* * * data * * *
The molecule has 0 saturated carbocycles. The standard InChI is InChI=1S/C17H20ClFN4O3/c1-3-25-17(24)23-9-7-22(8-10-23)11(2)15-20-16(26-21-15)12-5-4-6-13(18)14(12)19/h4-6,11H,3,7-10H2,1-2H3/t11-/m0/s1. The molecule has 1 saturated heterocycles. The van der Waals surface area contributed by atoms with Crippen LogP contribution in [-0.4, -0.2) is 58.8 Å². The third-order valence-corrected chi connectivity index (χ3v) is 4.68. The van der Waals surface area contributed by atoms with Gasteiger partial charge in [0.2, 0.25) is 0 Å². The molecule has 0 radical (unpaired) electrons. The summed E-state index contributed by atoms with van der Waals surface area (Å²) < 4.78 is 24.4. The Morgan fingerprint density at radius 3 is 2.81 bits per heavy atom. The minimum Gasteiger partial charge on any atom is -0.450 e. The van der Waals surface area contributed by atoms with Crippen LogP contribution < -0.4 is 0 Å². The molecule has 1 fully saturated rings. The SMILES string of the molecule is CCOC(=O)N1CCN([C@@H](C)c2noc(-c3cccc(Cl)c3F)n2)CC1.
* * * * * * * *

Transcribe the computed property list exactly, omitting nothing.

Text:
The molecule has 0 saturated carbocycles. The standard InChI is InChI=1S/C17H20ClFN4O3/c1-3-25-17(24)23-9-7-22(8-10-23)11(2)15-20-16(26-21-15)12-5-4-6-13(18)14(12)19/h4-6,11H,3,7-10H2,1-2H3/t11-/m0/s1. The molecule has 1 saturated heterocycles. The van der Waals surface area contributed by atoms with Crippen LogP contribution in [-0.4, -0.2) is 58.8 Å². The third-order valence-corrected chi connectivity index (χ3v) is 4.68. The van der Waals surface area contributed by atoms with Gasteiger partial charge in [0.2, 0.25) is 0 Å². The molecule has 0 radical (unpaired) electrons. The summed E-state index contributed by atoms with van der Waals surface area (Å²) < 4.78 is 24.4. The Morgan fingerprint density at radius 3 is 2.81 bits per heavy atom. The minimum Gasteiger partial charge on any atom is -0.450 e. The van der Waals surface area contributed by atoms with Crippen LogP contribution < -0.4 is 0 Å². The molecule has 1 fully saturated rings. The SMILES string of the molecule is CCOC(=O)N1CCN([C@@H](C)c2noc(-c3cccc(Cl)c3F)n2)CC1.